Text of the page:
As a teacher, it is necessary to clearly define the purpose of student notebooks. Create an organized system that allows students the opportunity to freely explore all areas of writing in a personal and safe environment, an environment where students can write what they want and not be judged on spelling or mistakes. A place where they can write, without the fear of doing it “wrong." Consider a few of these tips when prepping writer’s notebooks with your students.
In "Setting Up Writer's Notebooks, Part 1," I give examples on how to help students personalize the outside of their writer's notebook and how that process helps them to connect with their books. A personalized writer's notebook also provides inspiration when writer's block hits.
Before having the kids begin filling the inside of their writer's notebooks, I start by reading aloud notebook texts such as Amelia’s Notebook by Marissa Moss. I ask questions such as, “What might be the purpose of our notebooks?” Students usually respond with, “a place for our writing” or “a place to put our ideas.” I then show "Wreck this Journal" by Keri Smith, a video featuring a book of the same title, in which journal writers are invited to stomp on, poke holes in, and otherwise invest themselves in their personal notebooks in highly unconventional ways.
I open the discussion anew about the purpose of a journal and what type of creativity can happen within its pages. The ideas that come from this "aprÃÂ¨s video discussion" are usually much more imaginative.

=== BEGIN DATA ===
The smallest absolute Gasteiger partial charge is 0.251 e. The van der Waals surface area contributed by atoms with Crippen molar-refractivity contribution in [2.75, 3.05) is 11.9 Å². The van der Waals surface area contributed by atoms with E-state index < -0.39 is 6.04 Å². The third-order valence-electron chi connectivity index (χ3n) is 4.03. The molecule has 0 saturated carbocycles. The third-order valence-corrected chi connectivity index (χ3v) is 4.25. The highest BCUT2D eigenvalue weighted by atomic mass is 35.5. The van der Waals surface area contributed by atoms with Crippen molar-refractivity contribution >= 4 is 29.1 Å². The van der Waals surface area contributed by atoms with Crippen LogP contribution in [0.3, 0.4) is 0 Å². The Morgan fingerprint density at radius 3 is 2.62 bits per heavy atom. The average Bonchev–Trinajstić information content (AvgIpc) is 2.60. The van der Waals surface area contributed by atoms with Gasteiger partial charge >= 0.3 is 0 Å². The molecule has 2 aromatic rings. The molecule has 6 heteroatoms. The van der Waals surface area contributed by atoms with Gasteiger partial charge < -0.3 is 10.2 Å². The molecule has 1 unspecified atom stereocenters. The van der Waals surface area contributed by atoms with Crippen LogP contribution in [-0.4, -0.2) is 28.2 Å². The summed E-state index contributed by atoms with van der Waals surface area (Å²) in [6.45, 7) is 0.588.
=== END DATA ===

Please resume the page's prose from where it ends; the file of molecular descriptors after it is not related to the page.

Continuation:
A writer’s notebook is a place where thoughts are written. It is also a place where students can try things out and explore ways of doing things without being judged on how they are doing it. A writer’s notebook is a place to jot down strategies like using strong verbs and conventions such as repeating words, and then attempting to create a piece of writing using those skills. I end this short class discussion with, “What do you want to get out of your notebook?”
I leave students with a few moments to themselves. As they are thinking of their answers, I invite them to write down their responses in the back of their notebooks.
Brainstorming and ideating takes place at the back of the notebook because, quite literally, this kind of writing is something students can come back to. Most ideas that come out of brainstorming sessions need no more than a page of space. Putting them at the back of the notebook allows students to build one brainstorm on top of the other without losing track of any of them. They start on the last page of the notebook and continue forward.
Keeping brainstorm writing at the back of the journal also allows for the journal writing to stay connected within the front of the notebook. If a student is writing something that goes beyond one page, there is no separation made by brainstorms or practice modeling that will interfere with the continuity of the story being written.
I kick off the brainstorm writing with an open-ended question such as the one stated above, “What do you want to get out of this notebook?” Students can bullet point their answers in the back of the notebook (they like bullet points more than writing and don’t realize they are actually writing) and then pick one point to elaborate on at the front of the notebook as the start of their writing piece. An example of this would be a student who wanted to get lots of poems out of his writer's notebooks. He takes the idea of poems from the back of the notebook and then can start writing a poem at the front of the notebook. The brainstorm is used as a way to invest students in something they can write about instead of something they have to write about.